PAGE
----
This strip is only funny because it encourages us to think about seemingly trivial things in different ways. From Hobbes’ (now very obvious) perspective, a leisurely trip to the zoo is like a casual stroll through the local detainment center. This is all in a “Of course it’s this way” kind of fashion.
Humans are rational beings. They take the stimuli they are presented with and act on their evaluations of said stimuli. Such is the case of all rational beings, and even computers have been witnessed to follow this chain of reasoning. In this respect, people are shaped by what they see.
Accordingly, their viewpoint determines what they see and what is obscured. Calvin obviously didn’t see that a zoo to an animal is like a prison; and neither did we. But then again, isn’t it obvious? Obvious or no, it all depends on who is seeing the unfolding events.
Think about it: it may seem strange that the villain of the story is doing what he’s doing, but see things from the standpoint of a villain from popular culture: he wants to kill off half the universe. Why? Because his civilization went extinct the same way. In his eyes, he’s a hero: he’s preventing the collapse of other civilizations the way his did.
He’s the one that does what needs to be done to ensure that life in the universe goes on. This is a trait of many heroes, right? Only, this guy’s name is Thanos, and he wants to kill off half the universe. However, if you saw only what Thanos saw and experienced only what he did, wouldn’t you be the same? Wouldn’t this plan make sense?
I want to be very clear about this: just because a certain viewpoint make sense does not mean that it’s right. Because there is a such thing as right or wrong (otherwise we don’t have villains or heroes) but the viewpoint of the villain may give him or her purpose. Thanos is still butchering innocent people, making his actions wrong.
Again, this is another place to exercise moral dilemmas in your story: do the ends justify the means? Is it better to kill all these people to save society at large? This is another great way to use opposing points of view.
So no matter who you are, what you become is determined on what your experience is and what you see. The same is true of your book characters: their motivation is based on their perception of reality. They want to save the world because…They believe that saving innocent people is morally good, among other things.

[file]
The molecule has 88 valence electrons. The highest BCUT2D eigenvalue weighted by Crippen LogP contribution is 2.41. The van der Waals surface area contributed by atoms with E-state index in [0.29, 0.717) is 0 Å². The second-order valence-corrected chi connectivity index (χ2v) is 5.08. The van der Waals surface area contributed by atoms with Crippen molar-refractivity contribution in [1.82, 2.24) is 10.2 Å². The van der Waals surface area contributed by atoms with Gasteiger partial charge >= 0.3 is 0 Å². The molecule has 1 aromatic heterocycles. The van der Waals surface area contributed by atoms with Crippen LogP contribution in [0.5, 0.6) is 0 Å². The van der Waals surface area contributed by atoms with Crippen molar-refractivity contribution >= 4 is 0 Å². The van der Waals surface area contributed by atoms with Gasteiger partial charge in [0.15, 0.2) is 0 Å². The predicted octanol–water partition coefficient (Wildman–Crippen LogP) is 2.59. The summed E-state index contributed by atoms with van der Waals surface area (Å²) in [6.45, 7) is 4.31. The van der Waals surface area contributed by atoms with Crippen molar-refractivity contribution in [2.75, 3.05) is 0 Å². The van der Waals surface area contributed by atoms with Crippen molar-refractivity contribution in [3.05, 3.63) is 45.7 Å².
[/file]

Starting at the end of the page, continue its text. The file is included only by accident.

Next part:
Therefore, I hereby suggest: a way of reasoning for a particular character to determine the reason for which they do what they do can give us greater insight into their character. Especially in the case of characters who seem to have weird reasons and/or illogical reasons for doing what they’re doing.
The catch about each person’s point of view is it will always supports their actions. I suggest that you make a character who acts first and then explains why, whether in dialogue to other characters or in his/her mind. If all a person has known and experienced was evil, would you expect them to be a hero for seemingly no reason?
To add a point of view to a character makes them less of a puppet and more like a thinking, rational being (thus making them more life-like). Visualize yourself as being in the individual’s place and think of reasons why they’re doing what they’re doing.
There as some rare exceptions, like Joker from the film The Dark Knight. None of us can relate to Joker, because he does evil just for the sake of it. Joker doesn’t really have a point of view, because he doesn’t really have reasons for doing what he’s doing other than that he sees it as “good sport”. However, these characters are few and far between, and for a blanket statement I’d say it’s better for all of your characters to have individual viewpoints and reasons for doing what they’re doing.
Good luck, and happy writing!